Among the things that Addley said he would cut (although he repeatedly said he didn’t want to make cuts and pointed out that the Board of Education would have the final say): clubs and councils (extracurricular activities), Darien High School freshman sports “and/or more cuts throughout the sports program, moving third-grade strings to fourth grade, changes to the Middlesex Middle School team model.
Addley told Zagrodzky: “I don’t budget, Rich [Rudl, the director of finance and operations] and I […] haven’t budgeted any cushion in this budget, so if people will point out stuff, I certainly would be happy to engage in that discussion about where flexibility is or is not. So the budget isn’t built under that structure or framework. So I can’t sit here and say I can find that particular amount. […] So it is going to impact, as communicated to the Board of Finance, it will impact […]”
He added that the Board of Education hasn’t started the process of combing through the budget as closely as Zagrodzky and the Board of Finance is suggesting, and when they do, under the new pressures from the COVID-19 pandemic, the board may change priorities.
Some of the items on Paul’s List indicate that the Board of Education increased spending in some areas involving sports that Addley had not proposed in the budget he put before the school board, and Addley may have been referring to those items.
Nobody at the meeting said so, and it isn’t indicated in Paul’s List, but if schools don’t reopen in the fall, the need for additional sports spending would evaporate.
But as for the present, Addley said, “I have nothing to change [in the budget] right now, until we get into the discussion with the Board [of Education] […] in terms of how they feel about certain line items, certain priorities, risk factors […]”
Heating Up Then Cooling Down the Debate
Last week, when a letter was published by the Council of Darien School Parents calling on the public to tell the Board of Finance it didn’t want the cuts in the education spending proposal, it resulted in about 250 emails to Board of Finance members.
“This is a call to action for all Darien parents and taxpayers. Our nationally recognized school system is at risk of major budget cuts, and we need your help,” the letter said.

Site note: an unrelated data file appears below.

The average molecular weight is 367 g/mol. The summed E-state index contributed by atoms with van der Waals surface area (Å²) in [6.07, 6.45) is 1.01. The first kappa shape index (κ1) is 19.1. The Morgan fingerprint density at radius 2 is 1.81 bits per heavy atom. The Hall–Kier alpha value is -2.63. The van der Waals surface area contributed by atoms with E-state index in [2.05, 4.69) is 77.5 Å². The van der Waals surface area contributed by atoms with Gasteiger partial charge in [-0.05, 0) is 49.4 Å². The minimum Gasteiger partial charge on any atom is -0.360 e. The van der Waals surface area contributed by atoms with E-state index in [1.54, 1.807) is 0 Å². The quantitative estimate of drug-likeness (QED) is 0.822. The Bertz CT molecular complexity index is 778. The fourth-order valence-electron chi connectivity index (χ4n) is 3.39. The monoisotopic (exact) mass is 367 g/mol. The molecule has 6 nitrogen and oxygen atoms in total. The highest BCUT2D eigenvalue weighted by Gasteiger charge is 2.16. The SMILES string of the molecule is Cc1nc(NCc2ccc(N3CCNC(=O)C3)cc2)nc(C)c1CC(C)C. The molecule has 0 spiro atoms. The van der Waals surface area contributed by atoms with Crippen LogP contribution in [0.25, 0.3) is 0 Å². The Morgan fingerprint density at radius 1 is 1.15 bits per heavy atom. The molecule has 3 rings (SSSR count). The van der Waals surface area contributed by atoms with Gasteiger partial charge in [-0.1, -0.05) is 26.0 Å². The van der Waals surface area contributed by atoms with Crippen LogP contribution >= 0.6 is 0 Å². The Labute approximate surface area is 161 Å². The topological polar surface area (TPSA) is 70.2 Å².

“In a memo dated May 4, 2020, the Administration of the Darien Public Schools presented various financial scenarios to achieve this goal but warned that if more cuts are required, the balance would likely come from a “combination of items…including athletics and extra-curriculars, programs and staffing […] which could potentially change the landscape of the Darien Public Schools.’ […]
“If you do not support cuts that will materially affect our children’s education, we ask you to let the Board of Finance know. Since parents will not have the opportunity to speak publicly, it is imperative to contact the Board of Finance […]”
Zagrodzky responded to the CDSP’s statement at length at the beginning of Tuesday’s Finance Board meeting, saying , “I don’t normally do this, but I’m going to have to level some criticism at the CDSP […]
“Let me be clear: No one on the Board of Finance has suggested that we should be inflicting this kind of damage, and I have confirmed this repeatedly and publicly.” Zagrodzky pointed out that in a letter to the editor published before the CDSP letter, he had said the same thing. “The CDSP letter was needlessly inflammatory, in my judgment. They’ve upset a lot of parents for no reason, made this process more difficult, and, I think, wasted a lot of time. I would’ve been happy to explain our thinking and objectives at any time, but no one from the CDSP leadership — not one — bothered to pick up the phone and give me a call about any of this. Frankly, I don’t think parents were well-served by the CDSP in this process.”